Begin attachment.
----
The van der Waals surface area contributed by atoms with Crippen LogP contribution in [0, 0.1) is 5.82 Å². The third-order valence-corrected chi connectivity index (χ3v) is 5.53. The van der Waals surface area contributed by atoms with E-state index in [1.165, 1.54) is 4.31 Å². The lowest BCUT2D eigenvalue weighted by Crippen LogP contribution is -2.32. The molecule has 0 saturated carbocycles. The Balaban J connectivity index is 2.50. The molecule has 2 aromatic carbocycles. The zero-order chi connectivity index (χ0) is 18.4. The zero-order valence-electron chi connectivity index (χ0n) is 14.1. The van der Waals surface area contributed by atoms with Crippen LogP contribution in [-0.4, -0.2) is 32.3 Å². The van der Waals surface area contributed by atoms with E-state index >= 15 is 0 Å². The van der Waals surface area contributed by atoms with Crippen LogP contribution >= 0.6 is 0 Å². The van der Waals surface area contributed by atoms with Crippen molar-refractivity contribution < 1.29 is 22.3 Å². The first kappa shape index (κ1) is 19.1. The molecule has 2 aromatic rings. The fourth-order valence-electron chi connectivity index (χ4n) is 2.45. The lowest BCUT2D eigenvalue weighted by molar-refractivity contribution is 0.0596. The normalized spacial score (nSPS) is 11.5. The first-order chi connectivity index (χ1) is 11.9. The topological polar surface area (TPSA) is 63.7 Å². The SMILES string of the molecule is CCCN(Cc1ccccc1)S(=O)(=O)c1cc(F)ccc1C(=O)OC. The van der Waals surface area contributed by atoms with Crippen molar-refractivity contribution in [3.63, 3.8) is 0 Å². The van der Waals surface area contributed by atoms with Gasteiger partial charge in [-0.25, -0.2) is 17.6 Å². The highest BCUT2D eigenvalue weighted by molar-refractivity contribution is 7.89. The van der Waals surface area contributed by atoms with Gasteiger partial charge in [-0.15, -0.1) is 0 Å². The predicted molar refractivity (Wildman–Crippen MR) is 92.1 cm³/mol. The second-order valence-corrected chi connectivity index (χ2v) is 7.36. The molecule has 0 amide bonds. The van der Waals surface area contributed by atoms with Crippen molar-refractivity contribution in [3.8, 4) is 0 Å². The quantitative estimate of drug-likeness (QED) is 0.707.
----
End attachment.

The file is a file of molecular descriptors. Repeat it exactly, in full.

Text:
The van der Waals surface area contributed by atoms with Crippen LogP contribution in [0, 0.1) is 5.82 Å². The third-order valence-corrected chi connectivity index (χ3v) is 5.53. The van der Waals surface area contributed by atoms with E-state index in [1.165, 1.54) is 4.31 Å². The lowest BCUT2D eigenvalue weighted by Crippen LogP contribution is -2.32. The molecule has 0 saturated carbocycles. The Balaban J connectivity index is 2.50. The molecule has 2 aromatic carbocycles. The zero-order chi connectivity index (χ0) is 18.4. The zero-order valence-electron chi connectivity index (χ0n) is 14.1. The van der Waals surface area contributed by atoms with Crippen LogP contribution in [-0.4, -0.2) is 32.3 Å². The van der Waals surface area contributed by atoms with E-state index >= 15 is 0 Å². The van der Waals surface area contributed by atoms with Crippen LogP contribution >= 0.6 is 0 Å². The van der Waals surface area contributed by atoms with Crippen molar-refractivity contribution < 1.29 is 22.3 Å². The first kappa shape index (κ1) is 19.1. The molecule has 2 aromatic rings. The fourth-order valence-electron chi connectivity index (χ4n) is 2.45. The lowest BCUT2D eigenvalue weighted by molar-refractivity contribution is 0.0596. The normalized spacial score (nSPS) is 11.5. The first-order chi connectivity index (χ1) is 11.9. The topological polar surface area (TPSA) is 63.7 Å². The SMILES string of the molecule is CCCN(Cc1ccccc1)S(=O)(=O)c1cc(F)ccc1C(=O)OC. The van der Waals surface area contributed by atoms with Crippen molar-refractivity contribution in [3.63, 3.8) is 0 Å². The van der Waals surface area contributed by atoms with Gasteiger partial charge in [-0.25, -0.2) is 17.6 Å². The highest BCUT2D eigenvalue weighted by molar-refractivity contribution is 7.89. The van der Waals surface area contributed by atoms with Gasteiger partial charge in [-0.15, -0.1) is 0 Å². The predicted molar refractivity (Wildman–Crippen MR) is 92.1 cm³/mol. The second-order valence-corrected chi connectivity index (χ2v) is 7.36. The molecule has 0 amide bonds. The van der Waals surface area contributed by atoms with Crippen molar-refractivity contribution in [3.8, 4) is 0 Å². The quantitative estimate of drug-likeness (QED) is 0.707.